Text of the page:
Sunday, March 28, 2010

Newish Music Roundup

I am so so sorry for not blogging more. Some of my excuses are cool- like having a couple of novels coming out- but most of them are not. At any rate, I will try to pick up the slack. There is so much music coming our way, it's spilling into our ears and out of our asses, and we will do our best to share it with you. Here are some standouts that I would like to talk about.

GREATS- untitled ep

Maximum enthusiasm. That's what these kids have. Also, talent. It's fun stuff, and honestly they could be singing Cannibal Corpse type lyrics, but it's in Indonesian. So you'd never know. Regardless, they seem to have missed the memo about how music should make you miserable. I wish they would have opened up at the Efterklang show I saw recently, instead of the shit nightmare of Portland bands that supported the gleeful Danish indie popsters. You should enjoy music! Not endure it, or try to stay awake through it. But here are the Greats in their own words:

Greats was formed in mid-November 2005, by a bunch of teenagers who passionately want to find a more aesthetic time immemorial music is unpretentious, with a simple instrument that is played outside the window at night. Behind the bombastic-sounding name, "Greats" are really just our way a little too far to read the tone: 6-1-2-3-4-7-5 (la-do-re-mi-fa-sol-si). This method we can from the typical fad of young people trying to put their identity on the car plates. But, a name will be an echo selallu not be easily lost when we call something, thus we, are inevitably tied in this name.



Deep apologies also to Rolla. He sent us a track, "Highway Patrol", that was one of the most beautiful tracks that's ever come our way. I ended up in conversation with the enigmatic Canadian, and got the rest of the album from him, and it's all just as good. Somehow it managed make its way onto regular rotation on my ipod and not into review on the blog. Well, let's rectify that. Here's what Rolla himself had to say about his debut, after I used some uncharacteristic threats of interviewer violence on him:

It's less a structured album, than a collection of songs. The tracks vary a lot. I didn't consider making an album that flows from start to finish but instead just focused on each song as individuals. I guess there's no right or wrong way. There may even be a thread that runs through it all that I haven't discovered yet.

He's right. This is a record that rewards multiple listens. Initial comparison to Neil Young is easy, and apt, but incomplete. There are a few songs here that seem slight, but everything ties into a series of deep spaces and mysteries. The production value is stellar, as well, serving to maintain the intensity over varying cascades of reverb and distortion and slide guitar, as well as Rolla's highly expressive voice.

ALAMEDA- "The Floating Hospital"

We all know that Portland only has 2 degrees of separation. That is just a stone fact, brothers and brotherettes. Alameda features Jessie on cello, which she also played in Tchotchkes, which I saw at the Langano when they opened up for my friend Anthony's band. Anthony grew up in Bellingham with David Kyle of Secret Codes, who has been known to play in some projects with Ben Meyercord of Crappy Indie Music fame... you see what I mean. Well, it doesn't stop there. But that's just a teaser, first the review of Alameda.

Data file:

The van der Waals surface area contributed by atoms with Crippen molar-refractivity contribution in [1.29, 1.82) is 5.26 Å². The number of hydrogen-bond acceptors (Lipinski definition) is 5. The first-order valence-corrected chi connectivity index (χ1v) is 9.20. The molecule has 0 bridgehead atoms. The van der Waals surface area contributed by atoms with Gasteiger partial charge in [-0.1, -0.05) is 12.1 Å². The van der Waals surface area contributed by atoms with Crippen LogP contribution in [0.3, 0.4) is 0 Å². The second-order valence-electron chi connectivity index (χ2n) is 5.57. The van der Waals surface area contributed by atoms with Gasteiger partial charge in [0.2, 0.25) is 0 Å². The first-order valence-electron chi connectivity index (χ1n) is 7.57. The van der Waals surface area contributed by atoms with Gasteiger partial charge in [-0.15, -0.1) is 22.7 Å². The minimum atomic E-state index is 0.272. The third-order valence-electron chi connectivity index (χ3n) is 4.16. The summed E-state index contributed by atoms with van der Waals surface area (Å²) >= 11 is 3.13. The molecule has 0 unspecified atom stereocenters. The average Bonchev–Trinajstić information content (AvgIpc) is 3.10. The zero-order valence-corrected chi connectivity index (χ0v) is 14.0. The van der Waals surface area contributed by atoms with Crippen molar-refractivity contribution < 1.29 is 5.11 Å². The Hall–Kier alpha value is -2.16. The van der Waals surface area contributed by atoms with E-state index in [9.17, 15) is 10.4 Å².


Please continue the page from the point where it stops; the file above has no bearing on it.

I stated at first that Alameda's music is clean and nice. I stand by that. Stirling Myle's vocals have a potential fluidity that is just begging to be let out- were the music a tad more dynamic and the lyrical range extended, I think Alameda would easily crowd out any well-known Portland bands named after failed Russian revolutions. It's not bad for a first go round.

Here's where it gets hairy, though. Stirling is also in Autopilot (Is For Lovers). They're working on their next disc "Not Now, Apocalypse", as he informs me, and he shared a rough version of the song "Workhorse" with me. It's going to be very good. So if we take the previous example, and work backwords from the blog, you've got me, Ben, David, Anthony, Jessie, Stirling, ADRIENNE HATKIN of Autopilot... and then, my lovely wife who was in her social scene back in the day and sang on a Builders and Butchers album. So then it's back to me. But of course, instead of a wheel, you can cross some spokes through... add Goldie at an Aristeia and Stabbity show and it's starting to look like macrame. Add my daughter and, ah hell. Then again, that's why Portland is awesome. Great music, great people.

So, to recap, have a listen to Greats, Rolla Olak, Alameda, keep an eye out for the new Autopilot disc, and our old friend Mike Kirkland just informed me that he'll be sending me the next New Evils disc hot off the presses next week, so expect a review of that. WOOT!!!


Dr. Something said...

Nice roundup! And congrats on the upcoming books, Jess. Just a note, though, it's Adrienne Hatkin* of Autopilot fame. Also, to add to the web of crazy interconnectedness, I played for a brief stint with both David Kyle and Ben Meyercord in Y La Bamba.

Jess Gulbranson said...

Thank you Dr., my mistake is corrected. I must have been confusing her with James Hetfield of Metallica. I hope she isn't mad at me.

Dr. Something said...

Lol. I was thinking maybe you had her confused with Juliana Hatfield, but I suppose James Hetfield makes more sense, as he does have that accordion-based side project, Squeezeboxica.